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dc.contributor.authorMyhre, Janne
dc.contributor.authorSaga, Susan
dc.contributor.authorMalmedal, Wenche Karin
dc.contributor.authorOstaszkiewicz, Joan
dc.contributor.authorNakrem, Sigrid
dc.identifier.citationBMC Health Services Research. 2020, 20 (199), 1-14.nb_NO
dc.description.abstractBackground:The definition and understanding of elder abuse and neglect in nursing homes can vary in differentjurisdictions as well as among health care staff, researchers, family members and residents themselves. Differentunderstandings of what constitutes abuse and its severity make it difficult to compare findings in the literature onelder abuse in nursing homes and complicate identification, reporting, and managing the problem. Knowledgeabout nursing home leaders’perceptions of elder abuse and neglect is of particular interest since theirunderstanding of the phenomenon will affect what they signal to staff as important to report and how theyinvestigate adverse events to ensure residents’safety. The aim of the study was to explore nursing home leaders’perceptions of elder abuse and neglect.Methods:A qualitative exploratory study with six focus group interviews with 28 nursing home leaders in the roleof care managers was conducted. Nursing home leaders’perceptions of different types of abuse within differentsituations were explored. The constant comparative method was used to analyse the data.Results:The results of this study indicate that elder abuse and neglect are an overlooked patient safety issue. Threeanalytical categories emerged from the analyses: 1) Abuse from co-residents:‘A normal part of nursing home life’;resident-to-resident aggression appeared to be so commonplace that care leaders perceived it as normal and hadno strategy for handling it; 2) Abuse from relatives:‘A private affair’; relatives with abusive behaviour visiting nursinghomes residents was described as difficult and something that should be kept between the resident and therelatives; 3) Abuse from direct-care staff:‘An unthinkable event’; staff-to-resident abuse was considered to bedifficult to talk about and viewed as not being in accordance with the leaders’trust in their employees.nb_NO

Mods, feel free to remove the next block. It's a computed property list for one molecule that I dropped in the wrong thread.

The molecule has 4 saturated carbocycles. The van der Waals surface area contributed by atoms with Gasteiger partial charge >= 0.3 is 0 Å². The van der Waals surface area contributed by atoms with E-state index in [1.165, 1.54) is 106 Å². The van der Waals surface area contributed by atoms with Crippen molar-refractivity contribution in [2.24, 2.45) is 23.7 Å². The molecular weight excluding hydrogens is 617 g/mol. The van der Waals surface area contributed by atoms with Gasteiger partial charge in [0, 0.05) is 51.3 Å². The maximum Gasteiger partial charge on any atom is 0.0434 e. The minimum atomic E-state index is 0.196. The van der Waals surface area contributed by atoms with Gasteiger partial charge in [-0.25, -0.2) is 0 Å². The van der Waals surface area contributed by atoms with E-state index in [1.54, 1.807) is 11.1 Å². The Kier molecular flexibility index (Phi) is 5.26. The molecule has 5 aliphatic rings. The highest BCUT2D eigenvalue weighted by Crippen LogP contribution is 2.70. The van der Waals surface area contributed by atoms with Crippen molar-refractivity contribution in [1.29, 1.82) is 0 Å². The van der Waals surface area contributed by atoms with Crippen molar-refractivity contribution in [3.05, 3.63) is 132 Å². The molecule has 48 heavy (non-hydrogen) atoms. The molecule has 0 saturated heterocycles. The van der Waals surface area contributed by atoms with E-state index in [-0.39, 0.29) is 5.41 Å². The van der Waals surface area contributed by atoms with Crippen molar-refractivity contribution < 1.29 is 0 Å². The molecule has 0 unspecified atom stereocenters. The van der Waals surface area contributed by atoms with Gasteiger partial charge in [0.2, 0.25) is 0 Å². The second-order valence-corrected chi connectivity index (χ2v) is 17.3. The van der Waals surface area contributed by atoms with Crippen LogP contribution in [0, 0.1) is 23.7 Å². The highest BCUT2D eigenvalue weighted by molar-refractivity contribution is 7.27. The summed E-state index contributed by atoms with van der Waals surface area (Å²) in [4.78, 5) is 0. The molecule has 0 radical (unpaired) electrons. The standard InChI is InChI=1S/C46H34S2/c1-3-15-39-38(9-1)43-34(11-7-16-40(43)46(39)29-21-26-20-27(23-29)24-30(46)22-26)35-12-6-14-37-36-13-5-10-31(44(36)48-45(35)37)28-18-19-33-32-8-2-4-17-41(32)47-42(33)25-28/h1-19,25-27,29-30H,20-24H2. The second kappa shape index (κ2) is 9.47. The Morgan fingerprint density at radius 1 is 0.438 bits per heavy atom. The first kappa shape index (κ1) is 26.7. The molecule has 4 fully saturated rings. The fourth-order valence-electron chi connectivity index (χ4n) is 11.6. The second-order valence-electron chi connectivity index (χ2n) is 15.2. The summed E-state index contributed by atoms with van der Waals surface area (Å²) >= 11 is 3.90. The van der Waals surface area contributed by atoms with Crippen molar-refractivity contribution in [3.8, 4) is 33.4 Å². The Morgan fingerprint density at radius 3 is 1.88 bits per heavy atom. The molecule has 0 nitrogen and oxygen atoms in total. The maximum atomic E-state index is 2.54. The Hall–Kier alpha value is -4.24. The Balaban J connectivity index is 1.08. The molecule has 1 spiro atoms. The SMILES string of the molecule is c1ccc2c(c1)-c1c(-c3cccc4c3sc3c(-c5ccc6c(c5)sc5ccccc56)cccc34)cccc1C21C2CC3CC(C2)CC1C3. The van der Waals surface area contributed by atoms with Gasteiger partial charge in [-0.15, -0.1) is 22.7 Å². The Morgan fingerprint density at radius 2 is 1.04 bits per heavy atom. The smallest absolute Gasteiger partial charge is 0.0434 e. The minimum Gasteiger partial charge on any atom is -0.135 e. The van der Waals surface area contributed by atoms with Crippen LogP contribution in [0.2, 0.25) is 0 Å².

dc.rightsNavngivelse 4.0 Internasjonal*
dc.titleElder abuse and neglect: an overlooked patient safety issue. A focus group study of nursing home leaders’ perceptions of elder abuse and neglectnb_NO
dc.typeJournal articlenb_NO
dc.typePeer reviewednb_NO
dc.source.journalBMC Health Services Researchnb_NO
dc.description.localcode© The Author(s). 2020Open AccessThis article is licensed under a Creative Commons Attribution 4.0 International License,which permits use, sharing, adaptation, distribution and reproduction in any medium or format, as long as you giveappropriate credit to the original author(s) and the source, provide a link to the Creative Commons licence, and indicate ifchanges were made. The images or other third party material in this article are included in the article's Creative Commonslicence, unless indicated otherwise in a credit line to the material. If material is not included in the article's Creative Commonslicence and your intended use is not permitted by statutory regulation or exceeds the permitted use, you will need to obtainpermission directly from the copyright holder. To view a copy of this licence, visit Creative Commons Public Domain Dedication waiver ( applies to thedata made available in this article, unless otherwise stated in a credit line to the data.nb_NO
cristin.unitnameInstitutt for samfunnsmedisin og sykepleie

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